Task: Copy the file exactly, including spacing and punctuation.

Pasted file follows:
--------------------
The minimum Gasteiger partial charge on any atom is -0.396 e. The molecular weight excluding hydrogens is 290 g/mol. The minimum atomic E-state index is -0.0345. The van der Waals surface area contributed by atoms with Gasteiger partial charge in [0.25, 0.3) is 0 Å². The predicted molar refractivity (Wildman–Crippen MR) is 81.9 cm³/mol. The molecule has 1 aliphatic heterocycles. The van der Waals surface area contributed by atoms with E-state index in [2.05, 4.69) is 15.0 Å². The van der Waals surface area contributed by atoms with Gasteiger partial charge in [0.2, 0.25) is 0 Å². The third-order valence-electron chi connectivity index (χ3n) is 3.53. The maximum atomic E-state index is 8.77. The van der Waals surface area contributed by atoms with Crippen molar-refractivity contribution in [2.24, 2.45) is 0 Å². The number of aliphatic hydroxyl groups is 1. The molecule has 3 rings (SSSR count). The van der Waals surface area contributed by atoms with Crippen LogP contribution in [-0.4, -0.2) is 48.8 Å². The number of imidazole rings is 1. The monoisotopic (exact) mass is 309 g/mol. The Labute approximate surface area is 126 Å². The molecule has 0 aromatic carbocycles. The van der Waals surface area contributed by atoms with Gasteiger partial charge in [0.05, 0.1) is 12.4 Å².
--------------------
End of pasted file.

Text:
The minimum Gasteiger partial charge on any atom is -0.396 e. The molecular weight excluding hydrogens is 290 g/mol. The minimum atomic E-state index is -0.0345. The van der Waals surface area contributed by atoms with Gasteiger partial charge in [0.25, 0.3) is 0 Å². The predicted molar refractivity (Wildman–Crippen MR) is 81.9 cm³/mol. The molecule has 1 aliphatic heterocycles. The van der Waals surface area contributed by atoms with E-state index in [2.05, 4.69) is 15.0 Å². The van der Waals surface area contributed by atoms with Gasteiger partial charge in [0.2, 0.25) is 0 Å². The third-order valence-electron chi connectivity index (χ3n) is 3.53. The maximum atomic E-state index is 8.77. The van der Waals surface area contributed by atoms with Crippen molar-refractivity contribution in [2.24, 2.45) is 0 Å². The number of aliphatic hydroxyl groups is 1. The molecule has 3 rings (SSSR count). The van der Waals surface area contributed by atoms with Crippen LogP contribution in [-0.4, -0.2) is 48.8 Å². The number of imidazole rings is 1. The monoisotopic (exact) mass is 309 g/mol. The Labute approximate surface area is 126 Å². The molecule has 0 aromatic carbocycles. The van der Waals surface area contributed by atoms with Gasteiger partial charge in [0.05, 0.1) is 12.4 Å².